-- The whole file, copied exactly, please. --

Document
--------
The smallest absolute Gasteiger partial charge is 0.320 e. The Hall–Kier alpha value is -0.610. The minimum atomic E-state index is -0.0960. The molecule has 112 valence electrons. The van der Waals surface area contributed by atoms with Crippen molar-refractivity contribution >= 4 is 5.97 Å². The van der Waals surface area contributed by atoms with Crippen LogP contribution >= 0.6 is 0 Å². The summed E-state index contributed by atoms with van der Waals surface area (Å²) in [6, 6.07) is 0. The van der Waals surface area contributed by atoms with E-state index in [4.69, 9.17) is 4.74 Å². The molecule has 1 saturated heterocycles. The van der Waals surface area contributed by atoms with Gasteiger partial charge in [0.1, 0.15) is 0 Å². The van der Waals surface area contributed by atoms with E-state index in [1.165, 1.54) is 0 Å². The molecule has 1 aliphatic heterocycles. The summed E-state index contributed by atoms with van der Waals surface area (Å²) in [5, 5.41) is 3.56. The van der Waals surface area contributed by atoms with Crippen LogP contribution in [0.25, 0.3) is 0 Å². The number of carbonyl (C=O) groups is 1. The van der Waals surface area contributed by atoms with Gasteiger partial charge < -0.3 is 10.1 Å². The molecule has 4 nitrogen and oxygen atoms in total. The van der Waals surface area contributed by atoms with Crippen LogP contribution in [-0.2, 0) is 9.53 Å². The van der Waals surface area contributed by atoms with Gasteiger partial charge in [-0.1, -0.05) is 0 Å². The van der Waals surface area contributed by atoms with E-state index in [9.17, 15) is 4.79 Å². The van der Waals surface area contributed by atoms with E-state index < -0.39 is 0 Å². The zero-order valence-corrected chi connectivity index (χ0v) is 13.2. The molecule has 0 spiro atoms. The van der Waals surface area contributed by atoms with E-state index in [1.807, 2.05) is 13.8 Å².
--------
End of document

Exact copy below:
The smallest absolute Gasteiger partial charge is 0.320 e. The Hall–Kier alpha value is -0.610. The minimum atomic E-state index is -0.0960. The molecule has 112 valence electrons. The van der Waals surface area contributed by atoms with Crippen molar-refractivity contribution >= 4 is 5.97 Å². The van der Waals surface area contributed by atoms with Crippen LogP contribution >= 0.6 is 0 Å². The summed E-state index contributed by atoms with van der Waals surface area (Å²) in [6, 6.07) is 0. The van der Waals surface area contributed by atoms with E-state index in [4.69, 9.17) is 4.74 Å². The molecule has 1 saturated heterocycles. The van der Waals surface area contributed by atoms with Gasteiger partial charge in [0.1, 0.15) is 0 Å². The van der Waals surface area contributed by atoms with E-state index in [1.165, 1.54) is 0 Å². The molecule has 1 aliphatic heterocycles. The summed E-state index contributed by atoms with van der Waals surface area (Å²) in [5, 5.41) is 3.56. The van der Waals surface area contributed by atoms with Crippen LogP contribution in [0.25, 0.3) is 0 Å². The number of carbonyl (C=O) groups is 1. The van der Waals surface area contributed by atoms with Gasteiger partial charge < -0.3 is 10.1 Å². The molecule has 4 nitrogen and oxygen atoms in total. The van der Waals surface area contributed by atoms with Crippen LogP contribution in [-0.2, 0) is 9.53 Å². The van der Waals surface area contributed by atoms with Gasteiger partial charge in [-0.1, -0.05) is 0 Å². The van der Waals surface area contributed by atoms with E-state index in [9.17, 15) is 4.79 Å². The van der Waals surface area contributed by atoms with E-state index < -0.39 is 0 Å². The zero-order valence-corrected chi connectivity index (χ0v) is 13.2. The molecule has 0 spiro atoms. The van der Waals surface area contributed by atoms with E-state index in [1.807, 2.05) is 13.8 Å².